fields, it creates a temporary shadow of each index containing just its
changes to those indexes - new entries on insert, and entries for key
field changes on update.
That temporary index is called a deferred index. On commit, each
deferred index created by the transaction is written in its
entirety to the serial log. The gopher thread merges the
deferred index with the primary index. The main purpose of
deferred indexes is to reduce the cost of adding new entries
to an index and to avoid the need to remove entries from an index
after a rollback or rollback of a save point.
The complication of deferred indexes is that there is no one place
to look for index entries. There is the "parent" index which is stored
on database pages in the database and in the page cache, and there are
the memory resident deferred indexes with recent changes. The main
parent index has most of the entries, but some may exist in deferred
Normally, a transaction has to look only in its own deferred index
and in the parent index to find entries that it can see. When
checking for uniqueness of a new entry, Falcon must check the parent
index and all deferred pieces of the index.
One of the interesting states of a Falcon transaction is "committed
but not write complete". The transaction is committed when all its
changes have been written to the serial log and the serial log has
been flushed. However, until the gopher moves all the changes from
the serial log to the database, the transaction is not "write complete".
While a transaction is in that state, it must stick around and keep
all its deferred indexes. Other transactions will reference its
deferred indexes as necessary when their access uses the parent of
those deferred indexes.
Falcon normally does its indexed accesses in two stages. First, it
reads the index, setting bits in a sparse bit map of record numbers
when it finds a match to the search criteria. The second phase reads
the identified records in bit map order.
This has several advantages and one disadvantage.
One advantage is that since access is made first to the index
in a single pass, locking and repositioning the index is minimal
to non-existent. Another is that Falcon is not bouncing back
and forth between the index and the data, so positioning indexes and
data separately on disks is not necessary for performance. A third
advantage is that records are read in storage order - Falcon never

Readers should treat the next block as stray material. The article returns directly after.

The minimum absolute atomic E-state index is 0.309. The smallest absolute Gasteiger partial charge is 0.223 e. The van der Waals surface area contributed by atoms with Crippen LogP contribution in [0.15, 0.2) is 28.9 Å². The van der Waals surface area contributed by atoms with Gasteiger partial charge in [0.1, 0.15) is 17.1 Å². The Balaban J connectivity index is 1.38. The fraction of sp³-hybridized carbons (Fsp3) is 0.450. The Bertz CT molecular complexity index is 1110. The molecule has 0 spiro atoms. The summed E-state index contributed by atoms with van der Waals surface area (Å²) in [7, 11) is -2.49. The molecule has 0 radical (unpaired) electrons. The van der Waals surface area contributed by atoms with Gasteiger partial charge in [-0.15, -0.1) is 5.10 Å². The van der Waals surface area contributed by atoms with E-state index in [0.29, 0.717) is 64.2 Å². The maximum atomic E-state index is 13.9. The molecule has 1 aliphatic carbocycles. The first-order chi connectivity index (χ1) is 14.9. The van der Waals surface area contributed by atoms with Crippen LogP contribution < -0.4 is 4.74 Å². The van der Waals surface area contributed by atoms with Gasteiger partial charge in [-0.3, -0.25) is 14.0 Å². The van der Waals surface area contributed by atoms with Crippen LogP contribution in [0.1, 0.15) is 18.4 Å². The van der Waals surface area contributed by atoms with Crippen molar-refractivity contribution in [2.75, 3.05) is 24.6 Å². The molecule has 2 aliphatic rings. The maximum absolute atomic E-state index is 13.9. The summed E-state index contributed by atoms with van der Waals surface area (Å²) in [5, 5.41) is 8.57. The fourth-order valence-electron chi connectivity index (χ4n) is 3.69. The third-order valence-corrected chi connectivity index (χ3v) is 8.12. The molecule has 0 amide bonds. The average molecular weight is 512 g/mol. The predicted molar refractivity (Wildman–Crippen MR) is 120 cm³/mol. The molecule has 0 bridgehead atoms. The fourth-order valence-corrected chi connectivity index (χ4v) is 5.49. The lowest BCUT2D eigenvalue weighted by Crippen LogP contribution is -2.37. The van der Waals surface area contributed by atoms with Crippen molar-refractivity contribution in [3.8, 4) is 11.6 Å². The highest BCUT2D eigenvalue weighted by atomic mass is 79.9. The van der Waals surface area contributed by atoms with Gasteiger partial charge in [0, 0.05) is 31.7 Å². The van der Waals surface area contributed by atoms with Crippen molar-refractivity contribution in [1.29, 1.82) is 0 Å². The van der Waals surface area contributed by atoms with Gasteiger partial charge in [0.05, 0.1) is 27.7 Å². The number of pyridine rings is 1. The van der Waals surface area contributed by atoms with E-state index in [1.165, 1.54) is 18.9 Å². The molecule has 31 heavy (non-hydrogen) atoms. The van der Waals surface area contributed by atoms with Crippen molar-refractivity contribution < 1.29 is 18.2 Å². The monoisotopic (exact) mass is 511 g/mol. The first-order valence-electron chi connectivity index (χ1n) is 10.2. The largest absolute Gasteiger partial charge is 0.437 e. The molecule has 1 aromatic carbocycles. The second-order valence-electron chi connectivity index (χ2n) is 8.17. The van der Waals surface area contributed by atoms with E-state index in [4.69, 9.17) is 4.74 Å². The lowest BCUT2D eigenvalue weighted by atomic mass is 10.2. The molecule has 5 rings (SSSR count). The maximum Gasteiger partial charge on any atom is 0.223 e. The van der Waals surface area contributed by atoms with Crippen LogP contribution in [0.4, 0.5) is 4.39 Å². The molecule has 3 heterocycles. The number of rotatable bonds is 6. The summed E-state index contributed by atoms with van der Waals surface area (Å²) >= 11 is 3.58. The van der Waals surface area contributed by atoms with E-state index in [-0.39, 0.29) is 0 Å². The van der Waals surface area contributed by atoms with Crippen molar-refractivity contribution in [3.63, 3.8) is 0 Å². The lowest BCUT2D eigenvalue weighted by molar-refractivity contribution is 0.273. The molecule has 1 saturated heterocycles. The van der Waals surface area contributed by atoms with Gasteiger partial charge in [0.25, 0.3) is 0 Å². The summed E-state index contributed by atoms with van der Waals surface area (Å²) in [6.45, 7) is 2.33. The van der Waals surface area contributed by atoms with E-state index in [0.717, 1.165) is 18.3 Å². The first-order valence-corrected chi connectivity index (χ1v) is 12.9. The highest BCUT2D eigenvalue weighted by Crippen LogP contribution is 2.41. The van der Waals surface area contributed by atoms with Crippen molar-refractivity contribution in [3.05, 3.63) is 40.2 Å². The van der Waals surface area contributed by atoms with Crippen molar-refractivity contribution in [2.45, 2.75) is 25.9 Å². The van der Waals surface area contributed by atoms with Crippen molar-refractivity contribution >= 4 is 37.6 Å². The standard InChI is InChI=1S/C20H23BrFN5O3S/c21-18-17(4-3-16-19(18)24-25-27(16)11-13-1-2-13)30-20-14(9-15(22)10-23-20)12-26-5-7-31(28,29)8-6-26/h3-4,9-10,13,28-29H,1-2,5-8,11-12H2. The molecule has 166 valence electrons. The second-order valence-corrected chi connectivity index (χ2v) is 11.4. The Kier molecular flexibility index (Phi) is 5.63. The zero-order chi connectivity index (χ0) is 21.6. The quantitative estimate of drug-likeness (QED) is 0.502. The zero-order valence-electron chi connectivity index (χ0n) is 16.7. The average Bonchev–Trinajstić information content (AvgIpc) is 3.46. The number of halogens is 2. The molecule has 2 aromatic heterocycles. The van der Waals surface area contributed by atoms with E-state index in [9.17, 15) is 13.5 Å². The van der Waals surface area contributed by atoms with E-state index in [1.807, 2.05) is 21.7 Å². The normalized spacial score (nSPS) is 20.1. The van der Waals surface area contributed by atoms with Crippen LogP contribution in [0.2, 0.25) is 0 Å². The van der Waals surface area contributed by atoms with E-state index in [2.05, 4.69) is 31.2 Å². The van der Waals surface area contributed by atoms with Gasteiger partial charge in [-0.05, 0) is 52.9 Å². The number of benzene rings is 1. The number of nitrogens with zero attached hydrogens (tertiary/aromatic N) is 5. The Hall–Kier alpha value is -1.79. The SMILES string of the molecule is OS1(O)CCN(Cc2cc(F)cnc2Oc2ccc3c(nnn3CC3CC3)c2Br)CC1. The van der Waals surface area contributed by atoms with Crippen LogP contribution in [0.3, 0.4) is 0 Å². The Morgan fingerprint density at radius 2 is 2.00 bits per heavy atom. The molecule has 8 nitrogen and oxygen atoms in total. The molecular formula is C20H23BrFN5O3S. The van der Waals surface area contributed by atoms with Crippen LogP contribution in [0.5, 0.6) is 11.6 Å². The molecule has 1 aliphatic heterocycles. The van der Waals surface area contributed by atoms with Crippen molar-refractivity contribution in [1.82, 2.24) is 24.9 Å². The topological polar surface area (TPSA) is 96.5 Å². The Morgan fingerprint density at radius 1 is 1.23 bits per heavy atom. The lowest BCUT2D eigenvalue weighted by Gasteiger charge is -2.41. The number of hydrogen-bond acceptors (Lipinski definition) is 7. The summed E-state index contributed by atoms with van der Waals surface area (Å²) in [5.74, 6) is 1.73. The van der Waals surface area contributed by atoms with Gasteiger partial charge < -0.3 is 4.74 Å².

reads a data page twice for the same indexed lookup. Finally, and
unfortunately not with MySQL, Falcon has the ability to combine
bitmaps created from different indexes (e.g. state = 'MA' and
last_name = 'Harrison') to reduce the number of records read.
The disadvantage is that records aren't retrieved in indexed order.
This is bad when there's a LIMIT clause - the main query asks for
several thousand rows, then throws away all but the first three.
If the rows are guaranteed to arrive in index order and the index
matches the order by clause, LIMIT is much cheaper.
So, Falcon also has a mode in which it reads the index, retrieves that
row, reads the index again, retrieves that row, and so on. In its
normal operation, it can access the parent index first and then any
deferred indexes that it can see - meaning that they were created by
transactions that are visible to the searching transaction but are
not yet write complete. To return rows in indexed order, Falcon has
to read all the deferred indexes in parallel and merge the results
with the main index.
We tend to call the first method "bitmap" or "two-stage" index
access, and the second "navigational".
Normally we use bitmap access. For queries with LIMIT clauses and
supporting indexes, the server passes us a hint that says, "please
return rows in indexed order" and Falcon uses navigational access.
(I believe there are other cases where the server asks for results
in index order, but can't remember at the moment which they are."=)
> 1. What's the difference between Index::scanIndex and Index::positionIndex?
Index::scanIndex starts the "bitmap" index access method.
Index::positionIndex starts the "navigational" index access.
> BTW. Do you happen to have some docs about Falcon Index Design that can be shared
> with me? :)
Sorry, there aren't any. These are old family recipes for indexes that
have evolved over 25 years.